Female Sex Organs

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Women’s sex organs are either internal, and can be neither seen nor felt outside the women’s bodies, or they are external. Most of the female sex organs—and specifically those involved in reproduction—are part of the internal genitalia.

[edit] The External Sex Organs

The external and visible female sex organs are usually referred to collectively as the vulva. The vulva consists of the mons pubis (or mons veneris), the clitoris, the paired labia majora, the paired labia minora, and the hymen.

The mons pubis is the uppermost part of the vulva. It is the fatty area overlying the pubic bone and it is covered by coarse pubic hair. Immediately below the mons pubis is the clitoris, an erectile organ analogous to the male penis. It is approximately two-thirds of an inch long and less than one-third of an inch wide. The clitoris is exquisitely sensitive, becomes enlarged with sexual excitation, and is the most sexually responsive portion of the vulva. It is the primary source of women’s sensations of sexual pleasure.

Beginning on either side of the clitoris are the labia minora (minor and inner lips), which surround the vaginal opening, extending from the clitoris to just above the anus (opening of the rectum). Outside the labia minora are the labia majora (major and outer lips), which, like the mons pubis, are covered with thick pubic hair. Between the labia minora is the vaginal opening. In girls and women who have not had sexual relations or used tampons, the opening is partially covered by a thin membrane called the hymen. In rare instances the hymen may completely obstruct the vaginal opening and prevent menstrual periods. Between the vaginal opening and the clitoris is the opening of the urethra, the tube from the bladder that permits the passage of urine.

[edit] The Internal Sex Organs

The internal female sex organs consist of the vagina, cervix, uterus, fallopian tubes, and ovaries.

The tubular-shaped vagina extends from the vulva to the uterine cervix. The vagina is approximately four inches long, although it is enlarged during sexual relations and childbirth. It is located between the rectum and the urethra and bladder. If there is nothing in it, the vagina is collapsed like an empty balloon. The vagina functions as the internal female sexual organ, accepting the penis during sexual intercourse and receiving the male’s sperm when he ejaculates, and it also functions as a portion of the birth canal, providing passage for the baby from the uterus to outside the body.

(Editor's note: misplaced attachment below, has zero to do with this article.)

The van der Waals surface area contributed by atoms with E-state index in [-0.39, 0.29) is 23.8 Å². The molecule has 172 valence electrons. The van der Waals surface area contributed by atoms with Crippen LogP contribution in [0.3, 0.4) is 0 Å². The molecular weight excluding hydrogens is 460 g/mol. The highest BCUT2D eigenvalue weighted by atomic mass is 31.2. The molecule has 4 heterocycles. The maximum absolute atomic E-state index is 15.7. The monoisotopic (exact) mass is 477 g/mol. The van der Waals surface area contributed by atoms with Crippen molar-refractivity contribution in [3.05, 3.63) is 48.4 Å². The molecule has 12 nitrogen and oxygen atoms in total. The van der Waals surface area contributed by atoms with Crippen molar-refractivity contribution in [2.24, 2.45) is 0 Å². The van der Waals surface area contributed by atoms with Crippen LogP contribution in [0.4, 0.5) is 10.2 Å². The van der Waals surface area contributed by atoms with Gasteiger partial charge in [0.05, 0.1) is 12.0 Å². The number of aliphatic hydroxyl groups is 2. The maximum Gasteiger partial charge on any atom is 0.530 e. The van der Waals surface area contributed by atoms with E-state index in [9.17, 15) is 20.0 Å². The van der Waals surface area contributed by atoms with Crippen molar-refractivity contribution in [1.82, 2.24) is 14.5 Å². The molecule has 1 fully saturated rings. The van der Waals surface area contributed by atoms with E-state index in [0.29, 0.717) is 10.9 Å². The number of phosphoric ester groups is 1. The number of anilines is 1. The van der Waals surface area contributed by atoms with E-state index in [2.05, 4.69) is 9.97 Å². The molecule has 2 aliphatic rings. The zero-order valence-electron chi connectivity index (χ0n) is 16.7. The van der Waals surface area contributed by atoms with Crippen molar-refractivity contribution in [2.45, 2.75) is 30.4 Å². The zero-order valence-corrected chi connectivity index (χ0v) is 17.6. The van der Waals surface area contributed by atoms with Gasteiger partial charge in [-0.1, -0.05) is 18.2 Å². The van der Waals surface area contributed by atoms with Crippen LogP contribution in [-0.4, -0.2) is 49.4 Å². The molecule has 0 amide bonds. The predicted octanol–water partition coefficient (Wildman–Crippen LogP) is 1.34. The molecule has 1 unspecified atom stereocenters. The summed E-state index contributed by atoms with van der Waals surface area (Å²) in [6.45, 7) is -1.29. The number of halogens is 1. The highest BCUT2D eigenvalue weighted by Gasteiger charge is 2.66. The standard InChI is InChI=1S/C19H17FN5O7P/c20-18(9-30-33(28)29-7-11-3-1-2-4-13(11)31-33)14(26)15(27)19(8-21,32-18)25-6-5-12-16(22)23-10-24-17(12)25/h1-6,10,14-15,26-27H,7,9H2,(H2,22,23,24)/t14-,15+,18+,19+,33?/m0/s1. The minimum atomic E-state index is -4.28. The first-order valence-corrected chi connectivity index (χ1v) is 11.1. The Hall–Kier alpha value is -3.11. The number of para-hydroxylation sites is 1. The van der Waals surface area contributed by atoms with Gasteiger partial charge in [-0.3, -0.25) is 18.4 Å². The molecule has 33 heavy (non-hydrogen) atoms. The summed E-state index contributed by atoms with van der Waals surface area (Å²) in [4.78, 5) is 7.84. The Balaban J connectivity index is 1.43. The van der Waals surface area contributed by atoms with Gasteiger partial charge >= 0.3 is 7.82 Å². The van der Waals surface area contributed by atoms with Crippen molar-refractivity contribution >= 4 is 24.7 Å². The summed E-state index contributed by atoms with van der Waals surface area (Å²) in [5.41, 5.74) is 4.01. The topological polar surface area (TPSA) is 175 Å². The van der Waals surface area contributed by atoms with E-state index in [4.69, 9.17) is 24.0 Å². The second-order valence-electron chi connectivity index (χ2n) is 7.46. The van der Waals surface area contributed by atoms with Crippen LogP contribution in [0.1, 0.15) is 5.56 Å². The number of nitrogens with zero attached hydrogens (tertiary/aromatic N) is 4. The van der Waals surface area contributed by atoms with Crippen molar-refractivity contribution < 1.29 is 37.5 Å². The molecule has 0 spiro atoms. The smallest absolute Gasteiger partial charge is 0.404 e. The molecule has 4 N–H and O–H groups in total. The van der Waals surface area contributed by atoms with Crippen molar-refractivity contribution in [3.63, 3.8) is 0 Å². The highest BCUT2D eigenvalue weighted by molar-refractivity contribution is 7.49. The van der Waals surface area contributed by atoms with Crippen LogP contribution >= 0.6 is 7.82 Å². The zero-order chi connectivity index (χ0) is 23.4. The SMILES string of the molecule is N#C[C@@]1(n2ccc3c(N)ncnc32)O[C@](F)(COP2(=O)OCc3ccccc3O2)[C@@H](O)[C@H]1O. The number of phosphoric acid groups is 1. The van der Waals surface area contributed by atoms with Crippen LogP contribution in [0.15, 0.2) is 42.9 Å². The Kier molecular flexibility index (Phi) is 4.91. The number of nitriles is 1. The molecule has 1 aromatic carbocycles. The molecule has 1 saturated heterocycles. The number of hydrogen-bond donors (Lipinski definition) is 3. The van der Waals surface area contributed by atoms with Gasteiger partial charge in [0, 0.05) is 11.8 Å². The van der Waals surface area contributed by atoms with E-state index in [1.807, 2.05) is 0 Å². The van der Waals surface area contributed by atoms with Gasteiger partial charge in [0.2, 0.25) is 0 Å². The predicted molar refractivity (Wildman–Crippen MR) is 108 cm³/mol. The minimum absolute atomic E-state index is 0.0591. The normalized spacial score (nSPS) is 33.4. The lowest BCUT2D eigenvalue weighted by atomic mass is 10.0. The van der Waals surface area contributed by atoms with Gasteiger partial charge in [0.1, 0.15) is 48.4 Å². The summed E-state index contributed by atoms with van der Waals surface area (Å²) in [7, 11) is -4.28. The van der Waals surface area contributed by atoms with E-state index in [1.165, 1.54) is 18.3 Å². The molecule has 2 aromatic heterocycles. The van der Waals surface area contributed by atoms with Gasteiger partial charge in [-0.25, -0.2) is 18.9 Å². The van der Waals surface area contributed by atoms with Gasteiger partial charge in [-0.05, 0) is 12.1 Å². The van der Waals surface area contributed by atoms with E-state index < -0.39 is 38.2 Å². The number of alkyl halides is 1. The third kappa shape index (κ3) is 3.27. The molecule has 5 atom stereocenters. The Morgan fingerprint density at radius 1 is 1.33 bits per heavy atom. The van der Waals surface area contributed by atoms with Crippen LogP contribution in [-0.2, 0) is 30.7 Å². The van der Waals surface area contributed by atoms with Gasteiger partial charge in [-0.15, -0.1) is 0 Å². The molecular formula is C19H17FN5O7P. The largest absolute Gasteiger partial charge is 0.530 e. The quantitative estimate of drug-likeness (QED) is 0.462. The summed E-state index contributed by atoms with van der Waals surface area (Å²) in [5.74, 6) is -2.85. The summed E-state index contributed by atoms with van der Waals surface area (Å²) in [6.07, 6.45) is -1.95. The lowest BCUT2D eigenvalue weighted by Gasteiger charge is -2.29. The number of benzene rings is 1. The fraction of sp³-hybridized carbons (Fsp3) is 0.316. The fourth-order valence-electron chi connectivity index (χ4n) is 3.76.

The cervix, or mouth of the uterus, is actually the lowest portion of the uterus. In a nonpregnant woman it is approximately one inch long and protrudes about one-third of an inch into the upper end of the vagina. In the center of the cervix is the opening (or os) of the cervical canal. In women who have never been pregnant, the cervical opening is generally circular, while in women who have had one or more pregnancies it tends to be more elliptical and somewhat irregular in shape.

The uterus is approximately three inches long and is the size and approximate shape of a pear, with the stem of the pear representing the cervical opening. It is a solid, muscular organ that contains a triangular-shaped cavity (the endometrial cavity). As with the vagina, the endometrial cavity is collapsed when empty. The endometrial cavity is lined by a tissue, called the endometrium, which develops and is shed (see menstruation) in response to ovarian hormones.

The fallopian tubes are paired structures approximately four inches long and one-third of an inch in diameter. They are attached to the uterus at one end, with the other end open and lying adjacent to the ovaries. The open ends of the fallopian tubes (called the fimbriated ends) are covered with a fringe of tiny fingers (fimbria) that assist in picking up the egg from the ovary as it is released (ovulated) and in transporting it into the fallopian tube.

The fallopian tubes have a thick, muscular wall in the part of the tube closest to the uterus and a relatively thin wall in the part of the tube closest to the ovary. The opening of the fallopian tube is relatively large at the ovarian end (the ampullary portion) but narrows abruptly as it reaches the portion of the tube closest to the uterus (the isthmic portion). This narrow portion of the fallopian tube is connected to a similar narrow channel that passes through the muscular wall of the uterus and connects with the endometrial cavity.

The ovaries are paired structures measuring approximately one by one and one-half inches. They are a glistening white and their surface is generally irregular and convoluted. Depending upon the stage of the menstrual cycle, the ovaries may contain one or more developing follicles—the fluid-filled cysts in which an egg is developing—or a corpus luteum, the remains of a follicle from which the egg has been released. The corpus luteum is responsible for producting hormones to prepare the lining of the uterus for implantation of a fertilized egg and maintenance of the new pregnancy.

[edit] Physiology and Function

Many of the female reproductive organs exhibit dramatic changes in structure and function as a result of cyclic hormonal activity and pregnancy. The most obvious physiological changes can be observed in the cervix, endometrium (lining of the uterine cavity), and ovaries.